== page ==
If you’ve ever read the first Harry Potter book, you know that on Harry’s 11th birthday, he receives his invitation to Hogwarts School of Witchcraft and Wizardry. He subsequently joins a magical world that he never knew existed, but is the place where he truly belongs. More than at any other point in the series, this is a moment at which I relate to Harry. My 11th birthday was my first day of my first summer at Surprise Lake Camp.
I have spent 10 summers at SLC, 5 as a camper and 5 as a staff member. Each one of those summers has hundreds of its own stories that I could spend days talking about, but I don’t want to go into that here, and you wouldn’t want to sit here and read every story that I have to tell. Camp is a really hard thing to explain, and as such, it’s even harder to write about. My plan here is to tell one story from each summer that explains something that camp has taught me. Hopefully I stick to that plan.
2003 – I10 – How to think independently
Shortly after arriving at camp, mainside campers choose a hobby, an activity that they can choose to go to three extra times per week. My first summer, I chose drama hobby. Acting in a play was something I never really had the opportunity to do at home, so I decided that camp would be a good place to test my skills and try something different. I didn’t care what anyone else thought, I simply made my own decision to act. I’m really happy I did too, I met some of my closest friends from that session in drama hobby, including the only person I’ve been friends with at camp for all ten of my summers.
2004 – F16 – How to stand up for yourself
When I was in Frontier, I had a really bad group. I was that one camper who didn’t really do anything wrong, but still got in trouble because the rest of the group was so poorly behaved. One night, we were supposed to hike to Cornish and hear the story, but we had to turn back halfway down the trail because our group couldn’t behave maturely. As someone who never had the story before, this really upset me. The next day, I wrote a letter to the rest of my group telling them to calm down so that people who wanted to enjoy certain activities could enjoy them. From that day on, the rest of the group seemed to respect me a lot more, simply because I stood up for myself. That was the first time at camp that I really felt like I had a voice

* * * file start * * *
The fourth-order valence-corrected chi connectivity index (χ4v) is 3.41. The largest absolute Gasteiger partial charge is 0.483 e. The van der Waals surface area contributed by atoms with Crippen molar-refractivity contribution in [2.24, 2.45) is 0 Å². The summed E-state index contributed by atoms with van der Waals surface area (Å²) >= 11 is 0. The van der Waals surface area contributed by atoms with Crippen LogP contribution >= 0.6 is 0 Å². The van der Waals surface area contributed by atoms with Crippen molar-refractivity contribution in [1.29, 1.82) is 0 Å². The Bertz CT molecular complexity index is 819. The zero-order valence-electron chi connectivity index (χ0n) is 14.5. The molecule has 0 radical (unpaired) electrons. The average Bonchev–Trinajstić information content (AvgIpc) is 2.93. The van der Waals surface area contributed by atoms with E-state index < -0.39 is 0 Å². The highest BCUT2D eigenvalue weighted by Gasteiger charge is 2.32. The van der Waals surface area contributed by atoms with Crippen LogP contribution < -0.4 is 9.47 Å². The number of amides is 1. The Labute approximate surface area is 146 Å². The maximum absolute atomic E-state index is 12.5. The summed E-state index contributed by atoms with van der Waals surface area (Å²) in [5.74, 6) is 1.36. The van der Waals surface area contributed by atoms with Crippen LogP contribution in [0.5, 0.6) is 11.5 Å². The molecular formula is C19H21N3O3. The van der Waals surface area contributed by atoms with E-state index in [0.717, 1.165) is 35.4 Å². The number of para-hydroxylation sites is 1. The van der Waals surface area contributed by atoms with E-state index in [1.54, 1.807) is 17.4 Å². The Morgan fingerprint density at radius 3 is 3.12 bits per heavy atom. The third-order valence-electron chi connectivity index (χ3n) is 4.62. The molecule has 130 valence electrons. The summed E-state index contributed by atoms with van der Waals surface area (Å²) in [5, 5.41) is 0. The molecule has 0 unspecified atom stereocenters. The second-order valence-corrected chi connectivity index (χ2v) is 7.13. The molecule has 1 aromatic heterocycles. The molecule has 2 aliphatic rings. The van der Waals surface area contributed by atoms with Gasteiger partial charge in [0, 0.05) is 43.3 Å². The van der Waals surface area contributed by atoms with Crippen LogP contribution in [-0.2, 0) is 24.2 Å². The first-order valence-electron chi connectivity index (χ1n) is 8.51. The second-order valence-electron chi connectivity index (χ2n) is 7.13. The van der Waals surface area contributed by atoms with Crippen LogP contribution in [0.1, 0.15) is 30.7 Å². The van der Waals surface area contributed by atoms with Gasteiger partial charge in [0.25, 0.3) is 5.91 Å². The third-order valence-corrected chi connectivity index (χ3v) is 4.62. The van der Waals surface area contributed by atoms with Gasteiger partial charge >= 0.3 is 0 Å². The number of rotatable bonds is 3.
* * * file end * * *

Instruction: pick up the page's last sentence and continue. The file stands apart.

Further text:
2005 – BH23, BH24 – How to learn from your mistakes
This past summer at camp, one thing I was known for was giving sailboat practicals. But I wasn’t always an expert—I failed the practical the first time I took it. It was a cloudy day on teenside, and the last day of waterfront specialty for first session. I had successfully set up the boat and learned to sail, but I had a bit of trouble cleaning it up. Strike that. I had a lot of trouble both folding up the sail and tying the final knot, the daisy chain. The counselor who was giving the practical had to fail me, and I can’t blame him. I was really upset about it, but I came back at the beginning of second session and passed. I used the disappointment to motivate me to figure out what I did wrong and pass the practical on the next try.
2006 – TL27, TL27 – How to keep enjoying camp after things go wrong
In my second summer on teenside, I had a lot of things to knock me down. First, I got held back in lower teens for a second year. Next, I had two groups that didn’t get along particularly well. After that, I was rejected by both of the girls I asked over the two sessions. Lastly, I had my first freak injury at camp: scratching my cornea. This began a streak of weird injuries/sicknesses at camp, such as a staph infection (2007) and Lyme disease (2010). But I digress. After all of these setbacks, I kept pushing myself to get back up and give camp another chance. For example, when I scratched my cornea, I had to wear an eye patch. I was embarrassed to walk into the teenside dining hall for dinner that night because of it, but my counselor made it seem like having an eye patch was awesome. Thanks to him, I was able to keep enjoying my camp experience like nothing was wrong.
2007 – TL35, TL34 – How to contribute to a team
My last summer as a camper was the only summer I enjoyed Olympics. I’m guessing this is true because it was the only summer I actually helped my team. By this point, I had been on my school’s swim team for several years now, so I knew I was a good swimmer. When Olympics rolled around, I signed up for a bunch of races mainly because nobody else on the red team wanted to. I ended up in six consecutive races. I won five of them. I single-handedly gave my team a huge number of points using my unique skill set. Although my team didn’t end up winning (we came in second, stupid blue team breaking the curse…), I knew that I had directly and tangibly contributed to the team’s success.